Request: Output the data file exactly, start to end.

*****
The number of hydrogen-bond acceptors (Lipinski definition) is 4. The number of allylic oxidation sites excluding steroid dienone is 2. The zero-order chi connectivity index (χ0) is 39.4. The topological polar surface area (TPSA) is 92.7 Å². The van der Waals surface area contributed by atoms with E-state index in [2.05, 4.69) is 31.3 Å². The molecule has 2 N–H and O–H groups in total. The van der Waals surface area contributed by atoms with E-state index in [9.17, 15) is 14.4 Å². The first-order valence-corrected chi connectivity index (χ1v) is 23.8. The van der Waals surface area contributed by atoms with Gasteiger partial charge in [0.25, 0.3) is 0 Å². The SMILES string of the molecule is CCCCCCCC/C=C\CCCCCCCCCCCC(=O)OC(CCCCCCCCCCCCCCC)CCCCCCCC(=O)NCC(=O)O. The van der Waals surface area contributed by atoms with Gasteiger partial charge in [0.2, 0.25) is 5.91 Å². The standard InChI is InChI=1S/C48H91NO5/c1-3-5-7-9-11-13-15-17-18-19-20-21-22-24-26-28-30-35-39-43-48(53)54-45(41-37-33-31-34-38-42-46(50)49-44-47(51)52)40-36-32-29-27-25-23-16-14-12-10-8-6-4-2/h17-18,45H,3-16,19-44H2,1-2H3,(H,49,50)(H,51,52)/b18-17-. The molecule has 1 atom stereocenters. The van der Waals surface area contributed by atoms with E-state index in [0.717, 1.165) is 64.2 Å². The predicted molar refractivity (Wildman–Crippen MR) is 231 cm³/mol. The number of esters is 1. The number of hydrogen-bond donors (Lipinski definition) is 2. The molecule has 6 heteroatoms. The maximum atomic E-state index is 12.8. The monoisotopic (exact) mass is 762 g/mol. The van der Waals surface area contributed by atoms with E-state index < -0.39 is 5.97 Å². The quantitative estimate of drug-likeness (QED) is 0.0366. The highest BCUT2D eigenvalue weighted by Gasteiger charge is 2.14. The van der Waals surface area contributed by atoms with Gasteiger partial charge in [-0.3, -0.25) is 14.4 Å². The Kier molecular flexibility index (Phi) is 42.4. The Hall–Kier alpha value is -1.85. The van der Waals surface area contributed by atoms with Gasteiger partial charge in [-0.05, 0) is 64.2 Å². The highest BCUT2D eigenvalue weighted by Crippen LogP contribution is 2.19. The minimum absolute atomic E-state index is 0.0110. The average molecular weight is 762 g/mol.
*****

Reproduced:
The number of hydrogen-bond acceptors (Lipinski definition) is 4. The number of allylic oxidation sites excluding steroid dienone is 2. The zero-order chi connectivity index (χ0) is 39.4. The topological polar surface area (TPSA) is 92.7 Å². The van der Waals surface area contributed by atoms with E-state index in [2.05, 4.69) is 31.3 Å². The molecule has 2 N–H and O–H groups in total. The van der Waals surface area contributed by atoms with E-state index in [9.17, 15) is 14.4 Å². The first-order valence-corrected chi connectivity index (χ1v) is 23.8. The van der Waals surface area contributed by atoms with Gasteiger partial charge in [0.25, 0.3) is 0 Å². The SMILES string of the molecule is CCCCCCCC/C=C\CCCCCCCCCCCC(=O)OC(CCCCCCCCCCCCCCC)CCCCCCCC(=O)NCC(=O)O. The van der Waals surface area contributed by atoms with Gasteiger partial charge in [0.2, 0.25) is 5.91 Å². The standard InChI is InChI=1S/C48H91NO5/c1-3-5-7-9-11-13-15-17-18-19-20-21-22-24-26-28-30-35-39-43-48(53)54-45(41-37-33-31-34-38-42-46(50)49-44-47(51)52)40-36-32-29-27-25-23-16-14-12-10-8-6-4-2/h17-18,45H,3-16,19-44H2,1-2H3,(H,49,50)(H,51,52)/b18-17-. The molecule has 1 atom stereocenters. The van der Waals surface area contributed by atoms with E-state index in [0.717, 1.165) is 64.2 Å². The predicted molar refractivity (Wildman–Crippen MR) is 231 cm³/mol. The number of esters is 1. The number of hydrogen-bond donors (Lipinski definition) is 2. The molecule has 6 heteroatoms. The maximum atomic E-state index is 12.8. The monoisotopic (exact) mass is 762 g/mol. The van der Waals surface area contributed by atoms with E-state index < -0.39 is 5.97 Å². The quantitative estimate of drug-likeness (QED) is 0.0366. The highest BCUT2D eigenvalue weighted by Gasteiger charge is 2.14. The van der Waals surface area contributed by atoms with Gasteiger partial charge in [-0.3, -0.25) is 14.4 Å². The Kier molecular flexibility index (Phi) is 42.4. The Hall–Kier alpha value is -1.85. The van der Waals surface area contributed by atoms with Gasteiger partial charge in [-0.05, 0) is 64.2 Å². The highest BCUT2D eigenvalue weighted by Crippen LogP contribution is 2.19. The minimum absolute atomic E-state index is 0.0110. The average molecular weight is 762 g/mol.